Over a century ago, a journalist obtained employment in the meatpacking industry in Chicago, intending to draw attention to the deplorable working conditions. When Upton Sinclair’s book, The Jungle, was finally published, the public reacted not to the conditions endured by the workers but to diseased cattle and the lack of sanitation in an industry that provided the meat they ate.
Today, we see the same sort of activism surrounding the meat industry. The differences between the two eras are mostly a matter of technology. Sinclair used a pen and paper and serialized his findings in a socialist newspaper before getting it accepted as a self-funded novel. Today, the tools are hidden video cameras and videos posted to the internet—where some of them go viral.
No less than in Upton Sinclair’s day, the battle today is an ideological one. He was a socialist hoping to end wage slavery; concern about tainted meat was the public’s interest. Today’s videographers’ issues range from the humane treatment of animals to making eating meat unpalatable to a large swath of the U.S. public. For those concerned about animal welfare, the target audience is typically consumers who will pressure large restaurant and grocery chains to set standards for the meat/egg/milk products they sell.
One hundred years ago, the result of the work of Sinclair and other muckrakers was the passage of the Federal Meat Inspection Act of 1906 and the Pure Food and Drug Act of 1906. Today, state legislators debate ways to make it illegal for workers to surreptitiously make videos in meat production facilities.
The problem with legislation that aims to punish today’s muckrakers is that it makes the meat industry look like it has something to hide. That only makes matters worse for everyone, all of the way back to the cow-calf operator.
If consumers think the industry has something to hide, they will switch products. With today’s emphasis on a diet that includes a variety of whole grains, the only thing consumers have to do is add a complement of pulses (legumes) and they can consume all of the essential amino acids needed for full protein utilization in humans—no meat or animal products needed.
As recently reported on the Drovers Cattle Network, Colorado State University and the Colorado Beef Council sponsored a “conference titled “Beef + Transparency = Trust.” In an article, “Trust through transparency—Part 3,” Drovers Managing Editor John Maday wrote: “Temple Grandin, known worldwide for her work in animal behavior and handling, told the group that if the livestock industry needs to show the public what they do, and if there is something we are unwilling to show, we probably shouldn’t be doing it.”
As economists, we agree. The availability of complete-as-possible information to all market participants is a key expectation for economic transactions in free market economies. Information restrictions of all kinds are indefensible and totally foreign to the perfectly competitive models ascribed to by economists.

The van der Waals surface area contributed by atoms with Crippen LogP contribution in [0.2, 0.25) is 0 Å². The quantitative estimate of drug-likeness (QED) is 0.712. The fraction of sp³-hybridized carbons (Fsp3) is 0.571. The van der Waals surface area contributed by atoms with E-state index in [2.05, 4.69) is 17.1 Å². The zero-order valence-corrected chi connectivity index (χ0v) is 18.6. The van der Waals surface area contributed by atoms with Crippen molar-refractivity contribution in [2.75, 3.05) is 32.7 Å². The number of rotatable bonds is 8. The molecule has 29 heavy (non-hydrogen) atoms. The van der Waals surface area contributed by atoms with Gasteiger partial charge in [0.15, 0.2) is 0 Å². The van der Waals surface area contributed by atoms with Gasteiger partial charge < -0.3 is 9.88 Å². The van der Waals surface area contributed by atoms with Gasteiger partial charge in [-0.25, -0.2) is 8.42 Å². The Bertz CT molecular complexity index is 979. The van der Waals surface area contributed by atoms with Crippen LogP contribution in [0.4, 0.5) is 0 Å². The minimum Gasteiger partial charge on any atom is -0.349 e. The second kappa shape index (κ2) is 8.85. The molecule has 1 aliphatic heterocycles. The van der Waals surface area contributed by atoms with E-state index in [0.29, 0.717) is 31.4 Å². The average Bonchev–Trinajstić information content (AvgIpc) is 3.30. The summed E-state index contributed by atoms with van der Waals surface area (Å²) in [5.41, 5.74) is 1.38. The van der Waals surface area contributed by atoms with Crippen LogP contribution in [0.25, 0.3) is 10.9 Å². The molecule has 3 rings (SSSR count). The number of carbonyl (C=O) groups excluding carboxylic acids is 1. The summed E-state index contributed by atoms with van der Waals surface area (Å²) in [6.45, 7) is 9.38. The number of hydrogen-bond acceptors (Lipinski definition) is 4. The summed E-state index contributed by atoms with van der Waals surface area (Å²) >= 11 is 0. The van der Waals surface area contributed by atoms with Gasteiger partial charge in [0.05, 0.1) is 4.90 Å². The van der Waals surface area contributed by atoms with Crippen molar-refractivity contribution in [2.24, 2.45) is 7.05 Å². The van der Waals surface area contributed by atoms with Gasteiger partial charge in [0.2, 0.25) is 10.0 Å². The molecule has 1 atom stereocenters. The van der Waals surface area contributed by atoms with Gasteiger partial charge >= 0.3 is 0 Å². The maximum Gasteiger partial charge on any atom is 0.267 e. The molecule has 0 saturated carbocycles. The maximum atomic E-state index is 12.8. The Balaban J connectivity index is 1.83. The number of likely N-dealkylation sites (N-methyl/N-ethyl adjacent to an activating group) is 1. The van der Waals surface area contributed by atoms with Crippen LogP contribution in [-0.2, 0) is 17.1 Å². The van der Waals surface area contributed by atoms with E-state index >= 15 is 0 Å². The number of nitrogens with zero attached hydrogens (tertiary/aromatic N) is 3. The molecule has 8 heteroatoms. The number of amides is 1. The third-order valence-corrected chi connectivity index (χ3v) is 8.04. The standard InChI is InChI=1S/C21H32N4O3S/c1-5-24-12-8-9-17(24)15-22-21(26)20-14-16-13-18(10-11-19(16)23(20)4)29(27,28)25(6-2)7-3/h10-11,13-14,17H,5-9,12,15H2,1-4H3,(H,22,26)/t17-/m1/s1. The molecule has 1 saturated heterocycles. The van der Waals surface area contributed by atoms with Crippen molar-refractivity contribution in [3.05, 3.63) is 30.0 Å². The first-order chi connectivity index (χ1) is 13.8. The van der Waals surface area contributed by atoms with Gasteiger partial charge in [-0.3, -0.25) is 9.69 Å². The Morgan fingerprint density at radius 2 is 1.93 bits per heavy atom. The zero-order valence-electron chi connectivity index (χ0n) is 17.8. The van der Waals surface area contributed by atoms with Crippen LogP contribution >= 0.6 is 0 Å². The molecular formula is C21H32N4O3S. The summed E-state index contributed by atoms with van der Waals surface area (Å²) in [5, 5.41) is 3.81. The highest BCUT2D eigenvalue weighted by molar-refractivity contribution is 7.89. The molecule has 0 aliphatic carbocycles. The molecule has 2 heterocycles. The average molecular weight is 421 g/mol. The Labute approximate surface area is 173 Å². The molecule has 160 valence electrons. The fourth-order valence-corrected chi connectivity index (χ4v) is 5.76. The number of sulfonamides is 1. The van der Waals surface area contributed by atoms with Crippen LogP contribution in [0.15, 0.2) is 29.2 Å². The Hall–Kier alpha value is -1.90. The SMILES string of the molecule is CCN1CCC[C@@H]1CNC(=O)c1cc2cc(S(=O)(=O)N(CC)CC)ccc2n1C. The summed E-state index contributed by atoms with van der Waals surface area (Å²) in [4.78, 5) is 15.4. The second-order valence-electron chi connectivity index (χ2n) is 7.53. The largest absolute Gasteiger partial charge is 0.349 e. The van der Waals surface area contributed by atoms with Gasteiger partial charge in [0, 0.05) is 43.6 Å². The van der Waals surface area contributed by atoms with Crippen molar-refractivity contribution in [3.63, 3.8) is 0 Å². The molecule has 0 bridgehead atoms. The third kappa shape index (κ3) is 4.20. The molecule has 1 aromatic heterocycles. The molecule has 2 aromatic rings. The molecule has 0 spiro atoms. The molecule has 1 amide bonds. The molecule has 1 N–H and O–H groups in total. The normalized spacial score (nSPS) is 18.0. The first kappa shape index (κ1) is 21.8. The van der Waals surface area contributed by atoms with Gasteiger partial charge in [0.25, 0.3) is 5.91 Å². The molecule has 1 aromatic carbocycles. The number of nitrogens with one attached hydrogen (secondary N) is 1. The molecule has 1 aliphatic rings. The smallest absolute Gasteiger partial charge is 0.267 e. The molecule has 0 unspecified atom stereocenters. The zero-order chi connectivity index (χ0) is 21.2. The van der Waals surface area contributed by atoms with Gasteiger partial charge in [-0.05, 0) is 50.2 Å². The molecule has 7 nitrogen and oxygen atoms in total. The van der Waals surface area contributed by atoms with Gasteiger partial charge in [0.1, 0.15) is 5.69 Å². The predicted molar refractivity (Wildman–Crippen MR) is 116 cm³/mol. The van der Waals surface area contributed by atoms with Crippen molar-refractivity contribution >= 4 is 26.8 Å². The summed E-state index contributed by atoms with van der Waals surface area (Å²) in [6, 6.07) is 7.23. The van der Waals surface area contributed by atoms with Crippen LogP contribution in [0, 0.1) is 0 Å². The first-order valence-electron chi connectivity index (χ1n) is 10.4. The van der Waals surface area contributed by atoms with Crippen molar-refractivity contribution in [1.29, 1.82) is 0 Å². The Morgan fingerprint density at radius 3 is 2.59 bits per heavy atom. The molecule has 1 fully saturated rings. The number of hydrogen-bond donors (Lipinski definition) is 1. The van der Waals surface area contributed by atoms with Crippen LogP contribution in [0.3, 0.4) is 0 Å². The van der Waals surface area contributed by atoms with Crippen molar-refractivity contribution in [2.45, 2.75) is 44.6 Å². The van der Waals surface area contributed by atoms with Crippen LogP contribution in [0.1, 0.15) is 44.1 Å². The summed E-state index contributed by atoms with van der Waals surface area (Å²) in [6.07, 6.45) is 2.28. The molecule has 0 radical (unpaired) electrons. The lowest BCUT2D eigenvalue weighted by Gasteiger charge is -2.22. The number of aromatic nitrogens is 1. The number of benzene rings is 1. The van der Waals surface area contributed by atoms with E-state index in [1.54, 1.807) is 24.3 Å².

In this case, one could argue that detailed information from producers, along with the reasons for practices, would provide a more balanced and real-world window into livestock production than an agenda-driven, highly-edited video that goes viral on the internet. As Maday writes: “Our challenge is [providing] the context in which members of the public see things. To someone with no background or experience in agriculture, processes or activities done for good reasons and considered acceptable within the industry could seem distressing.”
Our only caution is that what is acceptable changes over time. When a quarter’s worth of gas would get one an evening cruising the town square or strip, car mileage that was acceptable in the 1950s is no longer acceptable to consumers. Likewise, animal husbandry practices that were acceptable within the industry at one time are no longer considered appropriate. Just as carmakers have adjusted to a changing market, livestock producers and handlers may have no choice but to do the same.
In addition to transparency and adapting to a changing market, the industry has to be willing to speak out against bad actors, both companies and workers. For companies, it may involve establishing a third-party verification process that includes standards developed with consumer input. For workers, it certainly involves training and supervision to ensure company policies with regard to animal welfare are adhered to. It also necessitates whistle-blower protection for workers who report being asked by supervisors to violate company policies.
Livestock producers and handlers are not used to being criticized for their animal husbandry. Their initial defensive responses to these criticisms might have felt appropriate early on, but could do long-term harm to the industry’s credibility and growth potential. Programs like Colorado’s “Beef + Transparency = Trust” seem to point the way to a defensible (and perhaps more profitable) posture for the livestock industry.
Daryll E. Ray holds the Blasingame Chair of Excellence in Agricultural Policy, Institute of Agriculture, University of Tennessee, and is the Director of UT’s Agricultural Policy Analysis Center (APAC). Harwood D. Schaffer is a Research Assistant Professor at APAC. (865) 974-7407; Fax: (865) 974-7298;email@example.com and firstname.lastname@example.org; http://www.agpolicy.org.